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5 Highly Effective Treatments for PTSD

Updated: Jan 30

Learn the top-recommended therapies for PTSD, plus how and why they work.

I haven’t come across a mental health condition that has more myth and misunderstanding around it than post-traumatic stress disorder (PTSD). Here are some common things I hear:

  • Myth: PTSD takes years to treat

  • Myth: Only veterans get PTSD

  • Myth: All trauma leads to PTSD

  • Myth: Avoiding trauma triggers helps with PTSD

  • Myth: PTSD is the same as having trauma

  • Myth: PTSD never completely goes away

  • Myth: PTSD cannot be treated by talk (cognitive) therapy

In actuality, there are multiple psychotherapy treatments shown to be effective for PTSD. In many cases, they can completely eliminate symptoms of the disorder. While they don’t work for everyone, many therapies can help people move on from PTSD symptoms and get back to regular life.

Looking for some resources to help with treating PTSD? Skip ahead to our mental health downloads, consistent with effective therapies for PTSD.

This infographic includes worksheet examples on CBT for anxiety and PTSD .

Article Highlights

What is PTSD?

Research-Based Therapies

  1. Cognitive behavioral therapy (CBT)

  2. Cognitive processing therapy (CPT)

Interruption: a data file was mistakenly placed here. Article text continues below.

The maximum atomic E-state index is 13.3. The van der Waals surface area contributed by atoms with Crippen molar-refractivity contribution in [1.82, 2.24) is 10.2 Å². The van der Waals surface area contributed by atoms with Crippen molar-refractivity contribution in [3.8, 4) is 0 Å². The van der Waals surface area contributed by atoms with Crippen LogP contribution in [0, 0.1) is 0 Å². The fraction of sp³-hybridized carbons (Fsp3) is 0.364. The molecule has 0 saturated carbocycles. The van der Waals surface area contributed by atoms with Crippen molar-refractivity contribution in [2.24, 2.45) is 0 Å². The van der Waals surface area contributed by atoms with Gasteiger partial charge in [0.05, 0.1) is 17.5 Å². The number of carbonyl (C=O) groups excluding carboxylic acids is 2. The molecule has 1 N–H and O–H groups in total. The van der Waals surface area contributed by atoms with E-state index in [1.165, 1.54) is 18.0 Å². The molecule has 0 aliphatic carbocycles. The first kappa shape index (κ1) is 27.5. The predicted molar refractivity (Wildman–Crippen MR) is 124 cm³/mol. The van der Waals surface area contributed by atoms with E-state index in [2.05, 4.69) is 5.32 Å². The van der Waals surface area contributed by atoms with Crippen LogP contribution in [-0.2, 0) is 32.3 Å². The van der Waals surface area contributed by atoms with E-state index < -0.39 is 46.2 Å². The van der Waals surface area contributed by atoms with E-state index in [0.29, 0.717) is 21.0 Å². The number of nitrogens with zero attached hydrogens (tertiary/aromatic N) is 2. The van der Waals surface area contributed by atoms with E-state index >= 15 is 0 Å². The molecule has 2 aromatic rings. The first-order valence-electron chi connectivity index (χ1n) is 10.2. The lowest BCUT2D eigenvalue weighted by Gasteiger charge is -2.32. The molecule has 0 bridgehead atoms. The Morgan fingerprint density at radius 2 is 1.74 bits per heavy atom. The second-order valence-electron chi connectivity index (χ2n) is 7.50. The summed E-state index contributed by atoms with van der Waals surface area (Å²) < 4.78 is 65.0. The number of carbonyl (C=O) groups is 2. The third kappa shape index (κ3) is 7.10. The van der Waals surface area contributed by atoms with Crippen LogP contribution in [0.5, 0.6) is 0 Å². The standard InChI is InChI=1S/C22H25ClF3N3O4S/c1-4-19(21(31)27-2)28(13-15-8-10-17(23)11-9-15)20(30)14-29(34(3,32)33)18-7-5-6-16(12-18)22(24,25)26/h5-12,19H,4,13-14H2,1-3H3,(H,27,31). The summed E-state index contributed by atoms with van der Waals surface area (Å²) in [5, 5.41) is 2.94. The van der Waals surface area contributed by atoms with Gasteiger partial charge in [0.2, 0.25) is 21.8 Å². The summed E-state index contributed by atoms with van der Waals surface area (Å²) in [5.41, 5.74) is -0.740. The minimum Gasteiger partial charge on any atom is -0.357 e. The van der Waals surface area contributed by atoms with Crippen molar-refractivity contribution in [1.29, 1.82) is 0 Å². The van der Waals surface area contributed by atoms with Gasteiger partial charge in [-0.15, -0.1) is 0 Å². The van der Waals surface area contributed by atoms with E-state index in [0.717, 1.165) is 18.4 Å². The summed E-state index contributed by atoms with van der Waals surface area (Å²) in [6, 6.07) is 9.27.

3. Prolonged exposure therapy (PE)

  4. Trauma-focused CBT (TF-CBT)

  5. Eye movement desensitization and reprocessing (EMDR)

Support for PTSD

What is PTSD, specifically?

I don’t want to wander too far off-topic, but understanding PTSD treatments requires understanding the condition itself. As you might have caught onto from the list of myths, PTSD is not the same as having trauma. And it’s not the only possible negative result of trauma.

When someone goes through a trauma, they’re likely to be shaken up a bit. The simplest way to understand this is to think of a fender-bender car accident. Even if no one got hurt, you’re likely to feel a bit shaken up for a few days to a week or so.

You might feel a bit on edge and jumpy, not want to ride in a car, or have a hard time understanding what happened. This is normal. Your nervous system is trying to figure out if the danger is ongoing or if you’re back in a safe place.

That feeling will likely go away fairly quickly. For more serious traumas, it may take up to a few weeks to feel better. But within a fairly short amount of time, your day to day life will go back to normal.

It doesn’t mean that you’re not still affected by the trauma, but your nervous system is no longer on high alert for danger. For example, you might still feel sad or hurt by what happened, but you won’t be watching your back every day or having frequent nightmares.